Did You Know These Film Facts?
Did You Know?
- DROP PICKUP – A contractual situation where the performer is dropped and then re-hired on the same production.
- TURNAROUND – A state of limbo that a movie enters after a studio decides to drop it. In turnaround, the producers have a chance to set the project up with another studio or with different talent.
- WALLA (aka: Rhubarb) – Background conversation. Historically, when a script called for “crowd unrest” or “murmuring”, the extras would be required to mumble the word “rhubarb”, as this produced the required effect.
- COOKIE – A flag-like filter held on a c-stand to give the appearance of shadows from leaves.
- C-47 (see forty seven) – clothespins, used to attach gels to lights. Wood is used because it doesn’t heat up and doesn’t melt. C-47 is given as technical name so that when you order 500 dollars worth of clothespins you don’t look ridiculous.
- HONEYWAGON – Usually a trailer, or truck and trailer combination outfitted for and used as the dressing room for actors when on location shoots away from permanent soundstages.
- MOS – A shot done without any sound recorded. Why MOS? No one’s exactly sure. The most popular explanation is that it’s an abbreviation of “mit-out sound”, which is how the German directors in the early Hollywood era would say “without sound”. Other explanations are “microphone off set” and “minus optical sound”, but frankly, none of them really make sense. A true Hollywood mystery.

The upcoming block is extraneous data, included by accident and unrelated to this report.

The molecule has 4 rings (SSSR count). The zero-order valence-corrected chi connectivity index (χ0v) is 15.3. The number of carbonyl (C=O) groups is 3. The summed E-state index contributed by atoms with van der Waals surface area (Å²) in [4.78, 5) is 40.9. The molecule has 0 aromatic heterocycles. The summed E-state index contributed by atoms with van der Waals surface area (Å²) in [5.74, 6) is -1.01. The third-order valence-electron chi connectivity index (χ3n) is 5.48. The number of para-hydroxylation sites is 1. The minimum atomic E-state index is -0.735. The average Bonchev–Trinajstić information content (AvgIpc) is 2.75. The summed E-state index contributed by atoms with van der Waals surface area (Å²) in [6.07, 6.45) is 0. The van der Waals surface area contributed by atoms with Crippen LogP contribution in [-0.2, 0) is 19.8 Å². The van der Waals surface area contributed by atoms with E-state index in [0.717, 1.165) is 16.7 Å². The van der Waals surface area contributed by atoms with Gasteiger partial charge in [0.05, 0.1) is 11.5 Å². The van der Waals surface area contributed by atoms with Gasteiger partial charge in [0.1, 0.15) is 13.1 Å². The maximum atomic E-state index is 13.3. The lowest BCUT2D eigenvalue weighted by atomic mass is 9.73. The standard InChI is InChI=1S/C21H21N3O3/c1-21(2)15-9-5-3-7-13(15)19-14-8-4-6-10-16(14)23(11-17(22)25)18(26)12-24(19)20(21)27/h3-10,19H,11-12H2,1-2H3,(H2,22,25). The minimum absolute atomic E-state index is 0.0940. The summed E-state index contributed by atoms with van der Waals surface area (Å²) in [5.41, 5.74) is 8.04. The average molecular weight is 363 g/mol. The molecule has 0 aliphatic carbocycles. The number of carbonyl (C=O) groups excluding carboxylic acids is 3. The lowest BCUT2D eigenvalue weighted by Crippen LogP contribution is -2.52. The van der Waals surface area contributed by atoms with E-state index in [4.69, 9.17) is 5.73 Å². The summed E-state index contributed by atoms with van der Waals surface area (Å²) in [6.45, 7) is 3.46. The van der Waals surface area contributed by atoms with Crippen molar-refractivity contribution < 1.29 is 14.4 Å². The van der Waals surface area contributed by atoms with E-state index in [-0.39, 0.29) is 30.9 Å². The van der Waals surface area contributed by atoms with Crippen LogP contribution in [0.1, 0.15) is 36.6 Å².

- ELS – Extremely Long Shot.
- ESTABLISHING SHOT – he first shot of a new scene, that introduces the audience to the space in which the forthcoming scene will take place.
- GAG – Not a joke, but any bit of film trickery or special stunt. For instance, if you’re doing a war scene and you need a soldier to run by and get an arm blown off, that effect might be called an “arm gag” if you’re doing the gag practically, rather than with CGI.
- GOING AGAIN – When the director wants another take right away, the AD will announce “going again” to the crew to avoid any disruptions. After six takes or so, this phrase can begin to take on a certain bemused twang.
- MAGIC HOUR – The minutes just around sunset and sunrise, where light levels change drastically and quickly, lending a warm orange glow to earlier shots, and a clearer blue in later minutes that allows a crew to shoot night scenes while light still remains.
- ARTIFACT – A visual defect in an image caused by limitations or the malfunction of imaging equipment. See also motion artifact, contrast with cinch marks
- ABBY SINGER – The second-to-last shot of the day. Apparently from an A.D. named Abby Singer who routinely announced that a shot was the last of the day, only to learn that there was one more.